On widening gap between doses

It could let us vaccinate nearly twice as many people in next few months.

I’ve shown cumulative doses administered, with 1st dose graph lagged by 6-weeks. Till April 23, curves match perfectly, reflecting 2nd doses being delivered 6-weeks after 1st dose (on average). However, over past three weeks, second doses are behind schedule. Compared to earlier matching curves, we’re 20 million second-doses behind.

Plan A: persist with 6-8 week gap. Between now and end-June, we’ll have to administer 90 million second doses in 45 days. That’s higher than our recent vaccination pace (across both doses combined). Further, nearly 50% of incremental vaccine supply will be blocked for 2nd doses (which is already the case over past fortnight). Next few weeks will be particularly frustrating as our 3M/day early-April pace (on 1st doses) will come due for 2nd doses. Our backlog could cross 50M in a few weeks. That’s 50M frustrated people.

Plan B: extend gap to 12-16 weeks (which government announced yesterday). Let’s accept medical soundness and international precedent of proposal. Plan B numbers look much better. No incremental 2nd doses come due till July first half. In an optimistic scenario, vaccine supply could be enough to administer 1st doses to nearly 200M people over next 8 weeks. Obviously, our covid-lockdown-impacted pace is nowhere near that. If we get breathing room (literally) in a few weeks, pace can improve. At the least, we won’t be constrained by second doses crowding out new vaccinations. 200M is a big addition to current 140M vaccinated people. Assuming half of incremental vaccines go to 45+ age-group, we’d have covered nearly two-thirds of our most vulnerable segment.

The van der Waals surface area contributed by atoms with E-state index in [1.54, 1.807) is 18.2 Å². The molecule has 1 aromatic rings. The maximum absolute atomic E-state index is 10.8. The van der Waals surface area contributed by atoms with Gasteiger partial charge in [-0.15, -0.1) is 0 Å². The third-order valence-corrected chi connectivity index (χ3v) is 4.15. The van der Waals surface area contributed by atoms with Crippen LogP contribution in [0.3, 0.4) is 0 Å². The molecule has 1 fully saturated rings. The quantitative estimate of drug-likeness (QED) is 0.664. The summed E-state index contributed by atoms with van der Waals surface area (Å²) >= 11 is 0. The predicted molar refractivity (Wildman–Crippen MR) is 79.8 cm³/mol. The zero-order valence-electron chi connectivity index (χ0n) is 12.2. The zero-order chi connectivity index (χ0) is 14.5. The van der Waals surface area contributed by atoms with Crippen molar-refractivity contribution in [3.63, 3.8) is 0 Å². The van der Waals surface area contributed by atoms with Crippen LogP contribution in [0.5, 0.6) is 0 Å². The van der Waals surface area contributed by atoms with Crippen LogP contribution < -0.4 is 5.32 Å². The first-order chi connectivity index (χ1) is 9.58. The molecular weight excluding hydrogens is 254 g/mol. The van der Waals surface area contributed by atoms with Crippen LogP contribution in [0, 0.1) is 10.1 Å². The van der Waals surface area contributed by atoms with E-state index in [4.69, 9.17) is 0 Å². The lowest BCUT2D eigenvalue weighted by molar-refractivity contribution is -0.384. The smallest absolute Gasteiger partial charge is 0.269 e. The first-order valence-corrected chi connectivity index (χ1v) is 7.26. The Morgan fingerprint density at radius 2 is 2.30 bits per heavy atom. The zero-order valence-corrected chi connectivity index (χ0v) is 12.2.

Naturally, we’ll have to deal with a backlog of nearly 300M second doses starting mid-July, but hopefully both vaccine-supply and administrative-capacity will be more plentiful by then. At that point, we’ll need >3M doses/day just for 2nd doses, but that’s around when we expect a step-jump in domestic supply.

Above graph suggests that a delay in administering 2nd doses was inevitable. Purely in terms of managing expectations, it was better to make the delay de jure rather than de facto. With a 12-16 week gap, we’ve given ourselves room to vaccinate twice as many individuals over the next few months.

PS. I’m not aiming for shallow criticism of recent slowdown in vaccinations, frustrating as it is. As always, context matters. Between end-March and early-May, our deaths/day increased 12x and nearly all states locked down. Amidst this vertical spike, it’s unfair to assume that vaccine chain is immune or to expect more from those in the front-line who’re already stretched beyond limit. As an illustration, Bharat Biotech is trying to scale production even as 50 of their employees are down with covid. Debugging how to boost vaccination pace is better done when context is less abnormal (I’ll still be unqualified to do so).

PPS. Extending 2nd dose gap only applies to Covishield, not Covaxin (stays 4 weeks). Since it’s 90:10 between the two, I have ignored this nuance. My numbers could be off by 10% on this account.